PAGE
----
I was reading a recent USA Today article cited in, which found 201 cases since 1997 in which courts concluded that federal prosecutors violated laws or ethics rules. In some of  those instances, cases were tossed or sentences were reduced.

It’s good to see those facts unearthed. Still, someone needs to ask the Justice Department: How many of the ASUAs (assistant U.S. Attorneys) who got caught doing these things were fired? (I’m sure only a fraction of offensive behavior was ever discovered, just as few ever get caught pulling off their first bank robbery.)

The other pressing question for the Justice Department is: How many were indicted as they should have been for obstruction or related charges? Answer: Few, if any.

Example: In a drug case I tried in the Western District of Michigan in Grand Rapids, the U.S. Attorney ADMITTED to the Court that the trial AUSA and case agent had withheld “potentially exculpatory evidence.”

In May of 2009, the government filed a motion that said: “A preliminary inquiry had indicated that the Government was in possession of information which may have corroborated the claim of this defendant that he presented at trial, that he himself provided the information which led to his arrest and this indictment. In the interest of justice…..the government will thereafter move to dismiss the indictment…Furthermore, an investigation of Defendant’s allegations has been initiated.”  (Read document)

The case was dismissed against that defendant as a result, but the AUSA is still prosecuting cases and the promised “internal investigation” has resulted in nothing at all (no public disclosure) or has concluded that the AUSA could stay, continue to prosecute, and not get indicted.

What do you think would have happened to a defense attorney who acted that way? He/she would have lost their license, been prosecuted for sure, and landed in prison.

People don’t want to believe that some guardians of justice in this Country can be as corrupt as the criminals they pursue. There’s a reason why prosecutors often joke: “Anyone can convict the guilty; it takes real work to convict the innocent.”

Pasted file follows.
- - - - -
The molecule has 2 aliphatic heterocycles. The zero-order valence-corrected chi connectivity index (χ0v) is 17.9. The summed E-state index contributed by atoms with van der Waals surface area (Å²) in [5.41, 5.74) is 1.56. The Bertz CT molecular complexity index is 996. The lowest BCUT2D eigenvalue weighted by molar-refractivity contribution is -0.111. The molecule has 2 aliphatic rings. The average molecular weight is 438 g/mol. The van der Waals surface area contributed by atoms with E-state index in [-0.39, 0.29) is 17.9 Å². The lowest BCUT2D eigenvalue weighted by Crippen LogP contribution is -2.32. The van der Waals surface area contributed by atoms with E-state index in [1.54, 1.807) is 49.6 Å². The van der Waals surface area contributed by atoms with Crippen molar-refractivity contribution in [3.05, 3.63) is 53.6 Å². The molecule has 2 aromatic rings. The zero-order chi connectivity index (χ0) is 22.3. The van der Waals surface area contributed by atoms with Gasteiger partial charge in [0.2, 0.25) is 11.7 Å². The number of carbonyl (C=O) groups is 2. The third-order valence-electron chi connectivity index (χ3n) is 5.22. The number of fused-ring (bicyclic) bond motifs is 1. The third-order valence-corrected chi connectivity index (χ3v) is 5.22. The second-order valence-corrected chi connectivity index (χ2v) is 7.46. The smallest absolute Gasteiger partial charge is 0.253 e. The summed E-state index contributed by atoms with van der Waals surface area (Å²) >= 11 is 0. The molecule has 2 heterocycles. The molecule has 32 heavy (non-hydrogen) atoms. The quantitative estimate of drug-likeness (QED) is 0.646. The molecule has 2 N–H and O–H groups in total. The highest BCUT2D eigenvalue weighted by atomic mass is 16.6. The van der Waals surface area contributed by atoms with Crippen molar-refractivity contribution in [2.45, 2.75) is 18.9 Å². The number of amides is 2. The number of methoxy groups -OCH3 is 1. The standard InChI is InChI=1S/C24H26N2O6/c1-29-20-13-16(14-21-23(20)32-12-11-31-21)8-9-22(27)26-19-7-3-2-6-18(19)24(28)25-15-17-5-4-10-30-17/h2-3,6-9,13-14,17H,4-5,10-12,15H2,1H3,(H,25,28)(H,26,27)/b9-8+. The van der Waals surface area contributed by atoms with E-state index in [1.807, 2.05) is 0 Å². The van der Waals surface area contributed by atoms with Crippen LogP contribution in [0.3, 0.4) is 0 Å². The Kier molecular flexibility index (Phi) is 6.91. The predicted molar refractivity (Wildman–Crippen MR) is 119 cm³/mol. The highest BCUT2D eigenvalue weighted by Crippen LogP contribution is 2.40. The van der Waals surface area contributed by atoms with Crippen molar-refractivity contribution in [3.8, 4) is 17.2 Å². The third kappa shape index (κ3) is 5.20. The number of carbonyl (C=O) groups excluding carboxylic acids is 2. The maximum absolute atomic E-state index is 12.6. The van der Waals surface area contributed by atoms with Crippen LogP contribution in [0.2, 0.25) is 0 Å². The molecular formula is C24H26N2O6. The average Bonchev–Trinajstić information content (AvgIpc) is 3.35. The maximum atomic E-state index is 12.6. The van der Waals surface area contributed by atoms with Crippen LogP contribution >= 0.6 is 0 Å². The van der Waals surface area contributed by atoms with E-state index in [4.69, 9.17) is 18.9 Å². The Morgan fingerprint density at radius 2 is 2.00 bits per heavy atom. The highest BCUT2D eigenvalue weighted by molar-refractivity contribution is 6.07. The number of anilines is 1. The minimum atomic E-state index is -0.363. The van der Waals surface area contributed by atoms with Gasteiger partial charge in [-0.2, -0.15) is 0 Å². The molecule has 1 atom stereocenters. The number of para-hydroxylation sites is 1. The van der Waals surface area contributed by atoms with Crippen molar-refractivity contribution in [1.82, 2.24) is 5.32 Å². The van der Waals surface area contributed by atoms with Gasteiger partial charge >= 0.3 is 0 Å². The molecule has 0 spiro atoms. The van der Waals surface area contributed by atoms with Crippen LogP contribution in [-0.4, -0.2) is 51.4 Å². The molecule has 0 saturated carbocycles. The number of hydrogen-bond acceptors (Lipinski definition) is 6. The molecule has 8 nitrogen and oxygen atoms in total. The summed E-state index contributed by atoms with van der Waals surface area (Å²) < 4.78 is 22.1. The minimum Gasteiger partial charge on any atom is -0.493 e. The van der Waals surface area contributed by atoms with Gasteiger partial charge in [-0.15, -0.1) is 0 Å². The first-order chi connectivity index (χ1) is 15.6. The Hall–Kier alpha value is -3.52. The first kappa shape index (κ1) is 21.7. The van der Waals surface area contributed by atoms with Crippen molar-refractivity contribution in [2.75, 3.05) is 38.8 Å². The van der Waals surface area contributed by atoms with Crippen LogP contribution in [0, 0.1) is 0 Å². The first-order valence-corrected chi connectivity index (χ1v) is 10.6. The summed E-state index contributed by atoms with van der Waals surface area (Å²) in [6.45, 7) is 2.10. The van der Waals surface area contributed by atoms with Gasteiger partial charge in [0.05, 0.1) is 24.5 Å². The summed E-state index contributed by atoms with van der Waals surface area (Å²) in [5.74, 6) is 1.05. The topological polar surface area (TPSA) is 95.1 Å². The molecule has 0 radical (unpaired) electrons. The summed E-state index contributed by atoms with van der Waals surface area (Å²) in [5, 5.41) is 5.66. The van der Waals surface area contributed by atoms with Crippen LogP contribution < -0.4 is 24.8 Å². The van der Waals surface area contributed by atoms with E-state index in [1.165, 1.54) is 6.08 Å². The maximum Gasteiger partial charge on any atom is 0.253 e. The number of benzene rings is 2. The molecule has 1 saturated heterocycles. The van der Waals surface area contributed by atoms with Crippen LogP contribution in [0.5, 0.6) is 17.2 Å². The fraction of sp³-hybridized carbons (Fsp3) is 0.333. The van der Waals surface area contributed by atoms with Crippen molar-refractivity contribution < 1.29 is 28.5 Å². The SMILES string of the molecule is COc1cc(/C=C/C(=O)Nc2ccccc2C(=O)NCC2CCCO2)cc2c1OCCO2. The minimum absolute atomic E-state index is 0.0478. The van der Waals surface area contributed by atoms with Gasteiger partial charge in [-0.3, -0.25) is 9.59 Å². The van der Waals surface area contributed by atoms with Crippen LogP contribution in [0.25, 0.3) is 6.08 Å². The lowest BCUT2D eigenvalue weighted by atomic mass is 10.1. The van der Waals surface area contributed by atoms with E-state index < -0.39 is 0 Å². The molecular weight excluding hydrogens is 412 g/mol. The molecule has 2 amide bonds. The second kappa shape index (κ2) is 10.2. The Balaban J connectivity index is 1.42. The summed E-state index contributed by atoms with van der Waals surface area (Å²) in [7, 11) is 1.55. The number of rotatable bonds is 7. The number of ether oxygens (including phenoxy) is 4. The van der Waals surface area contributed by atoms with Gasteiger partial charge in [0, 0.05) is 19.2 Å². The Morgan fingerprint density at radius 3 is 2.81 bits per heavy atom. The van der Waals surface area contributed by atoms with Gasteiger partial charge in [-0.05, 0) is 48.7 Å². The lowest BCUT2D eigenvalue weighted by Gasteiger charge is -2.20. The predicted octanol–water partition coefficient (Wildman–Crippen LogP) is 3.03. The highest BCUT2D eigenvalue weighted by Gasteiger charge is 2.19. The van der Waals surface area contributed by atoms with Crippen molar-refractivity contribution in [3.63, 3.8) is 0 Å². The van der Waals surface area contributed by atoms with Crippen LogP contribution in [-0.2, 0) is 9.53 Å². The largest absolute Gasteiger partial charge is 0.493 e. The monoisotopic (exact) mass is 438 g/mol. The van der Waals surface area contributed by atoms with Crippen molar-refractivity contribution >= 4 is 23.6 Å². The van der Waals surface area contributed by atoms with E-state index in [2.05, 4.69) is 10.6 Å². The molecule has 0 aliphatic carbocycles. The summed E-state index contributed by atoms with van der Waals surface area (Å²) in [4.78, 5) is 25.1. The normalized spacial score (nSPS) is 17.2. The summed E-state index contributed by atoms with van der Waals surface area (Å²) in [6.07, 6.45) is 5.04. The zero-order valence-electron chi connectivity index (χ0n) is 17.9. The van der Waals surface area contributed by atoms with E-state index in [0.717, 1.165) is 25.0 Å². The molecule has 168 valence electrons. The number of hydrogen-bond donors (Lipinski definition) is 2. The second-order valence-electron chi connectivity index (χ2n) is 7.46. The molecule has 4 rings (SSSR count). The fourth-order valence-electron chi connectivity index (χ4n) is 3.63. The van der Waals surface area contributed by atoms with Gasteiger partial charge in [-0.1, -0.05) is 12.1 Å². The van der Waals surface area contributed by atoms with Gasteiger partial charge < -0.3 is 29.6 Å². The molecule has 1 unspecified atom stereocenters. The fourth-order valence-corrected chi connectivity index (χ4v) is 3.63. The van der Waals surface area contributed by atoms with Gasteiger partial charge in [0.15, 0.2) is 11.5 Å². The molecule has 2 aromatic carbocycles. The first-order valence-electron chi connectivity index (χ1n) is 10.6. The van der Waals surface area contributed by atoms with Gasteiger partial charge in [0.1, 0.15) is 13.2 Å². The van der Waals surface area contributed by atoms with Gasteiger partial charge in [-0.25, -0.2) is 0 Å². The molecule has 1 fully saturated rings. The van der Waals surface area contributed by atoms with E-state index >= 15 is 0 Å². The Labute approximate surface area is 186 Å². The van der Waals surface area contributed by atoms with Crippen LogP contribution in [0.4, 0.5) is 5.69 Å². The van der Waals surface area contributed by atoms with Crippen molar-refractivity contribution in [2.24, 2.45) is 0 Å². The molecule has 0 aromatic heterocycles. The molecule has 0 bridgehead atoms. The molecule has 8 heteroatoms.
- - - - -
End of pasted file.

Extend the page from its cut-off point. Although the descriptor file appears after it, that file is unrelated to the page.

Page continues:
It would be funny if it weren’t so scary.

Column: In 2011 it’s Time to Stop “Acting” and Confirm Leaders

Allan Lengel

By Allan Lengel

WASHINGTON — Something seems terribly wrong when we see federal law enforcement agencies headed up for years by people who are “acting” heads.

Michele Leonhart of the DEA was the acting head since 2007 — up until the end of December.  Finally, just before the holidays, the Senate confirmed her appointment as the DEA administrator.  Sorry, but that’s  way way too long to have an acting head of any agency.

And now we have to wait for the appointment of a number two person at DEA, which requires Senate approval as well.

At ATF, Kenneth Melson has been acting head since April 2009. It’s now 2011. Just recently President Obama nominated Andrew Traver of the Chicago ATF office to head up that agency. Who knows how long that will take for the Senate to decide his fate?

Elsewhere, two years into the Obama administration, only 76 U.S. Attorneys have been confirmed. There are 94 U.S. Attorney offices. And to boot, there are plenty of federal judicial seats that remain vacant.

It’s 2011. It’s time to step it up. The Obama administration needs to step it up. The Senate needs to step it up.  Whatever the reason for the delays — the political bickering, procrastination —   it needs to stop.

The American people are getting screwed. Organizations need permanent heads.  “Acting” heads seldom have the same juice, the same influence needed to make an organization operate at peak efficiency.

Sure there are plenty of other things weighing on the minds of the White House and Congress.  A dearth of jobs. A wimpering economy.  Afghanistan. Iraq. On and on and on.